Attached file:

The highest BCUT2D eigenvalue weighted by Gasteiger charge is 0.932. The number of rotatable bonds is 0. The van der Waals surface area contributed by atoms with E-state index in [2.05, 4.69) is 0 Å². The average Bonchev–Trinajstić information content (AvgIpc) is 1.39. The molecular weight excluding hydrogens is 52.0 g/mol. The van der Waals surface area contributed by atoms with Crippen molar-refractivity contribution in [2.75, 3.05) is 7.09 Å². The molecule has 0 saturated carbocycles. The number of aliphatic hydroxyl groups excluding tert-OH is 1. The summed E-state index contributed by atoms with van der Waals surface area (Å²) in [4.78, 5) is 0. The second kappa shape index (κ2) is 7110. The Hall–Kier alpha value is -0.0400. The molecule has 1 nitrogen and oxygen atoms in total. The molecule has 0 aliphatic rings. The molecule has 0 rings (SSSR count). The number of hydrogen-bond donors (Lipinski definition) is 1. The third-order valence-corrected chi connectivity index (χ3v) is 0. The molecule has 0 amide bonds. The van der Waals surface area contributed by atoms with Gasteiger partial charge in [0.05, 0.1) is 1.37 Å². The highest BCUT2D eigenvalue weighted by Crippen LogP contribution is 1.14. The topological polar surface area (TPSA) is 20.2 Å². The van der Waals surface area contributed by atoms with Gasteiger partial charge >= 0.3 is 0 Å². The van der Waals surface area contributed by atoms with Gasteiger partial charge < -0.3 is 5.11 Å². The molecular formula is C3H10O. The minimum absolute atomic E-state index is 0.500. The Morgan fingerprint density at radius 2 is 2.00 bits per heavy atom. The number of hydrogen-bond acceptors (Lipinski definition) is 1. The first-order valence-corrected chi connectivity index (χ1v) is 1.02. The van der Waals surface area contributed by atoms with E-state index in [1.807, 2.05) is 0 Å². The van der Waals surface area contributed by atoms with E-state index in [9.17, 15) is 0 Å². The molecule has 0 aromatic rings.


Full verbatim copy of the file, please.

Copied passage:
The highest BCUT2D eigenvalue weighted by Gasteiger charge is 0.932. The number of rotatable bonds is 0. The van der Waals surface area contributed by atoms with E-state index in [2.05, 4.69) is 0 Å². The average Bonchev–Trinajstić information content (AvgIpc) is 1.39. The molecular weight excluding hydrogens is 52.0 g/mol. The van der Waals surface area contributed by atoms with Crippen molar-refractivity contribution in [2.75, 3.05) is 7.09 Å². The molecule has 0 saturated carbocycles. The number of aliphatic hydroxyl groups excluding tert-OH is 1. The summed E-state index contributed by atoms with van der Waals surface area (Å²) in [4.78, 5) is 0. The second kappa shape index (κ2) is 7110. The Hall–Kier alpha value is -0.0400. The molecule has 1 nitrogen and oxygen atoms in total. The molecule has 0 aliphatic rings. The molecule has 0 rings (SSSR count). The number of hydrogen-bond donors (Lipinski definition) is 1. The third-order valence-corrected chi connectivity index (χ3v) is 0. The molecule has 0 amide bonds. The van der Waals surface area contributed by atoms with Gasteiger partial charge in [0.05, 0.1) is 1.37 Å². The highest BCUT2D eigenvalue weighted by Crippen LogP contribution is 1.14. The topological polar surface area (TPSA) is 20.2 Å². The van der Waals surface area contributed by atoms with Gasteiger partial charge >= 0.3 is 0 Å². The van der Waals surface area contributed by atoms with Gasteiger partial charge < -0.3 is 5.11 Å². The molecular formula is C3H10O. The minimum absolute atomic E-state index is 0.500. The Morgan fingerprint density at radius 2 is 2.00 bits per heavy atom. The number of hydrogen-bond acceptors (Lipinski definition) is 1. The first-order valence-corrected chi connectivity index (χ1v) is 1.02. The van der Waals surface area contributed by atoms with E-state index in [1.807, 2.05) is 0 Å². The van der Waals surface area contributed by atoms with E-state index in [9.17, 15) is 0 Å². The molecule has 0 aromatic rings.